"For spotted bass, I usually slow-roll it along the bottom, but you have to let what you see on your graph dictate how you retrieve it," he says. "At Pickwick last year I was seeing the bass suspended up off the bottom. That happens when there's an absence of current. It causes them to suspend. Yet when the current is ripping hard you need to keep the swimbait in contact with the bottom, so it's best to barely urn the handle."
Ehrler has found the same to be true on reservoirs with current, as opposed to the natural fisheries near his home.
"I fish them differently on places like Kentucky Lake ledges than I do at home," Ehrler says. "At home, I fish them more like a spinnerbait, while here [in the East] I cast them out and let them sink to the bottom. I usually do best when I'm almost hitting the bottom the whole way."
In some instances, a dragging presentation, done either by lifting the rod tip or slowly sweeping it sideways, is required to keep contact with the bottom the entire time. Other times you can slowly retrieve it and occasionally pause to allow the swimbait to fall to bottom.
Gary Dobyns of Yuba City, Calif., is another swimbait aficionado. He likes to fish a swimbait like a crankbait, with the exception being that he can hit any depth with it. When bass suspend, the trick is to count down the lure to the depth where they are suspending.
"There will be times when you can't catch them on a jig," Dobyns explains. "They just won't bite it, but they'll jump right on a swimbait if you drag it by them. I think of it as a giant crankbait, but there's no crankbait you can get to run 25 to 35 feet."
Some swimbait manufacturers identify the sink rate of their swimbaits on the package. For others, you'll have to learn it through experimentation. Keep in mind that the type of line (monofilament versus fluorocarbon, for example) and diameter will affect the sink rate, which you might use to alter your presentation slightly.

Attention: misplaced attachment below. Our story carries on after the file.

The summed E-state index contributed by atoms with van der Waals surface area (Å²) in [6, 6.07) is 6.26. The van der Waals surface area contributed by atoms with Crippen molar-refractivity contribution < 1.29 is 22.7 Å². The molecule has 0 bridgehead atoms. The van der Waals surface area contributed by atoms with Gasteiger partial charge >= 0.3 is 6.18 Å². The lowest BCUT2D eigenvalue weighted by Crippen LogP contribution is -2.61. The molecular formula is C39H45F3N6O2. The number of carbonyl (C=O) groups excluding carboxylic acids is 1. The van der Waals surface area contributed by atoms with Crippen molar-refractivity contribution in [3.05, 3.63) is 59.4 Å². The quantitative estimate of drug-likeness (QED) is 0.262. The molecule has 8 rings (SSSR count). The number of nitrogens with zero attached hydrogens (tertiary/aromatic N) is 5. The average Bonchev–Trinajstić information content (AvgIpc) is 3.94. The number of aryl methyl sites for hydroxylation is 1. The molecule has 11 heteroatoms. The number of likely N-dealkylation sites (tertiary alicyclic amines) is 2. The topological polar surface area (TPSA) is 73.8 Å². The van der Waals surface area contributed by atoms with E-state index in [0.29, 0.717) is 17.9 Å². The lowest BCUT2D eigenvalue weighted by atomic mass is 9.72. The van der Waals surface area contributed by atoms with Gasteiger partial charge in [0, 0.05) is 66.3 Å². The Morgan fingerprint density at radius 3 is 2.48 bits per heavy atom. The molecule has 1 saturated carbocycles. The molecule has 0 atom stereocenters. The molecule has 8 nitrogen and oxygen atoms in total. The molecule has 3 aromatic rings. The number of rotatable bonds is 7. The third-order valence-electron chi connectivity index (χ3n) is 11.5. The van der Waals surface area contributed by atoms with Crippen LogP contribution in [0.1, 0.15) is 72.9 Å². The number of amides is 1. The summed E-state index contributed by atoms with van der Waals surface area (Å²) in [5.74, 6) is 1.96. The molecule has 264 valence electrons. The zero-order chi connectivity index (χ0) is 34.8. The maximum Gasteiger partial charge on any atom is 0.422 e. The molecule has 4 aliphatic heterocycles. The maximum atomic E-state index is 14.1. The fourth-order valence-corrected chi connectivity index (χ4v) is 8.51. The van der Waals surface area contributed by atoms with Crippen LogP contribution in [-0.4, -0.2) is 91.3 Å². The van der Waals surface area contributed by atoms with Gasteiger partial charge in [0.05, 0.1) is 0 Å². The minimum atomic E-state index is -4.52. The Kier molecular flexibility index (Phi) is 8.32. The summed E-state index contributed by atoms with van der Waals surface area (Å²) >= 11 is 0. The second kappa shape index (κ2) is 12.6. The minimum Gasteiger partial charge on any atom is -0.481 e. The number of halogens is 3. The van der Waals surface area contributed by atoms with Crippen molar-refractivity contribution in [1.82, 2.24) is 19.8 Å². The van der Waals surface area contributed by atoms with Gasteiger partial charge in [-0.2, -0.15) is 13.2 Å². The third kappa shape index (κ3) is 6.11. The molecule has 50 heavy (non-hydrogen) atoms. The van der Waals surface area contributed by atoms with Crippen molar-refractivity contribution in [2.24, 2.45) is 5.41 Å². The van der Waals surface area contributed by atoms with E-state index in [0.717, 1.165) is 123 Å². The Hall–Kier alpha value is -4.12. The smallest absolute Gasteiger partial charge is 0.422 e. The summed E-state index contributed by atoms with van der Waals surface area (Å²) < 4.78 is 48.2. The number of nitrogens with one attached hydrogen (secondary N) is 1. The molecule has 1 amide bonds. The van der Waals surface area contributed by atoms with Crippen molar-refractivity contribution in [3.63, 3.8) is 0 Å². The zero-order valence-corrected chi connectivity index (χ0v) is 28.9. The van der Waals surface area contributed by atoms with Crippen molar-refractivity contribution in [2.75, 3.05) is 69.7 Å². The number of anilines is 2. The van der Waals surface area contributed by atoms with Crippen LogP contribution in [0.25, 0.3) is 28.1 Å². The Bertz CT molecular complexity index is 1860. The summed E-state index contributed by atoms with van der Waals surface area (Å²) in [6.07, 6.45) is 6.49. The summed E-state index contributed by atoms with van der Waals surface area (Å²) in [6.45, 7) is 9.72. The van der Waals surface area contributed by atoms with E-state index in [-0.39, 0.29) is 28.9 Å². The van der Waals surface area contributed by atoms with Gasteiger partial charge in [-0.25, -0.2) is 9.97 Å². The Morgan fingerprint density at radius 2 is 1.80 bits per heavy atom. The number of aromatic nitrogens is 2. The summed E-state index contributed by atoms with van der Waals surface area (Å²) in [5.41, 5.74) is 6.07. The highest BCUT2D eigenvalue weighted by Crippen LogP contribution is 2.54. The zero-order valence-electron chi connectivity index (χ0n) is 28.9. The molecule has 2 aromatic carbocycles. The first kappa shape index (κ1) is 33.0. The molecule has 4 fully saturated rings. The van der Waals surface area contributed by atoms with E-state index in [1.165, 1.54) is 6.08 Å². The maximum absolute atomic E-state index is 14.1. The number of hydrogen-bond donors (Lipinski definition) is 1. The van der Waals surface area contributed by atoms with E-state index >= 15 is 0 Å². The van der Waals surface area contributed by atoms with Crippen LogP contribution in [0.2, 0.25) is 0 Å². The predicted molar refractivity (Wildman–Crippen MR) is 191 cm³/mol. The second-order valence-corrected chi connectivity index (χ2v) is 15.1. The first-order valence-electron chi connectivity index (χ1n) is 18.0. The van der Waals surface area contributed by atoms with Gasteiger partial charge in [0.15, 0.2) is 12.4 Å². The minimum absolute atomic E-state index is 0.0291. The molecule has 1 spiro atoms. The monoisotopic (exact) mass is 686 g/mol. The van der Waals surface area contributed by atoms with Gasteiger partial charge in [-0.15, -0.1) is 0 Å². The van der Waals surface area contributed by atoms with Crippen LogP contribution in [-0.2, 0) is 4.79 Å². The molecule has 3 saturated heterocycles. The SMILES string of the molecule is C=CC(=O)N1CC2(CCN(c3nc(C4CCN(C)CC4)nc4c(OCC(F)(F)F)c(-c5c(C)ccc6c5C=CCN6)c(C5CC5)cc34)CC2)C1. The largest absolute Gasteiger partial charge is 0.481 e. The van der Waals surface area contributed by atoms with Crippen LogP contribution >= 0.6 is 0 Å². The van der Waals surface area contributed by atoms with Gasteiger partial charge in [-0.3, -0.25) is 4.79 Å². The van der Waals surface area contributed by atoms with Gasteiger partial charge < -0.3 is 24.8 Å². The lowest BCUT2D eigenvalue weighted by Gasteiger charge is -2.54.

Pre-rigged swimbaits work just about any time of year for offshore bass schooled up on offshore humps, points and drop-offs. In seasons when bass forage in shallower water, lighter swimbaits or hollow, unrigged swimbaits are better options.
"It's a postspawn bite for me," Snider says. "It slacks off a bit later in the summer, but I keep it out because you might still use it to catch a couple of big ones."
Dobyns agrees that the postspawn bite can be good, but in the Golden State there's a tremendous bite that starts around the first of November, when stocked trout become more active.
"As the weather gets nastier, it [the swimbait bite] just gets better," he says. "And it goes all the way through the end of April."
Mabrey employs swimbaits practically year-round. During tournament season he'll slow-roll a swimbait on ledges on reservoirs, but he'll also use it in the heart of winter on his favorite Alabama spotted bass lakes.
That's one of the keys to this style of swimbait for offshore fishing: As long as bass are present and they're feeding on baitfish, the pre-rigged swimbait, with its sinking presentation and bait-imitating profile, is hard to beat.
... Read more in our March 2012 issue of FLW Bass Fishing magazine.
Editor's note: This is just a sample of the kind of great content readers will find when they open the pages (or navigate through the online edition) of the March issues of FLW Bass Fishing and FLW Walleye Fishing magazines, both offering many articles to help improve your fishing.